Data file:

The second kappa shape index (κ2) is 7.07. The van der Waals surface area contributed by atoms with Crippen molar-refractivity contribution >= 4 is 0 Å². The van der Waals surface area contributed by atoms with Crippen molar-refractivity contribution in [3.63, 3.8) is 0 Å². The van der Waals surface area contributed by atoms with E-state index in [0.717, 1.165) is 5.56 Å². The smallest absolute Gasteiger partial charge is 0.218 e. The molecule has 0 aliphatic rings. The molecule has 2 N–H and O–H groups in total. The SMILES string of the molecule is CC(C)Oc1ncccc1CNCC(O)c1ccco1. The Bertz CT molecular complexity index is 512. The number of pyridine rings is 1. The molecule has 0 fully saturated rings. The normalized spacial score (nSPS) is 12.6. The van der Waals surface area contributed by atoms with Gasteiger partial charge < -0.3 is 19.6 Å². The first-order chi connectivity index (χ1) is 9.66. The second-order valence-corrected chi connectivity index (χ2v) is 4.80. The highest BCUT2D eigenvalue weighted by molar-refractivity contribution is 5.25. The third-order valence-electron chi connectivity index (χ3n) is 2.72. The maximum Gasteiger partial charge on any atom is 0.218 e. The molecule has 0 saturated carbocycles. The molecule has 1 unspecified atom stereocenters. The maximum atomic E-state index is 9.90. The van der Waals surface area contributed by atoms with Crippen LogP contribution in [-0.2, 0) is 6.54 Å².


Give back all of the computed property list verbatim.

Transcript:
The second kappa shape index (κ2) is 7.07. The van der Waals surface area contributed by atoms with Crippen molar-refractivity contribution >= 4 is 0 Å². The van der Waals surface area contributed by atoms with Crippen molar-refractivity contribution in [3.63, 3.8) is 0 Å². The van der Waals surface area contributed by atoms with E-state index in [0.717, 1.165) is 5.56 Å². The smallest absolute Gasteiger partial charge is 0.218 e. The molecule has 0 aliphatic rings. The molecule has 2 N–H and O–H groups in total. The SMILES string of the molecule is CC(C)Oc1ncccc1CNCC(O)c1ccco1. The Bertz CT molecular complexity index is 512. The number of pyridine rings is 1. The molecule has 0 fully saturated rings. The normalized spacial score (nSPS) is 12.6. The van der Waals surface area contributed by atoms with Gasteiger partial charge < -0.3 is 19.6 Å². The first-order chi connectivity index (χ1) is 9.66. The second-order valence-corrected chi connectivity index (χ2v) is 4.80. The highest BCUT2D eigenvalue weighted by molar-refractivity contribution is 5.25. The third-order valence-electron chi connectivity index (χ3n) is 2.72. The maximum Gasteiger partial charge on any atom is 0.218 e. The molecule has 0 saturated carbocycles. The molecule has 1 unspecified atom stereocenters. The maximum atomic E-state index is 9.90. The van der Waals surface area contributed by atoms with Crippen LogP contribution in [-0.2, 0) is 6.54 Å².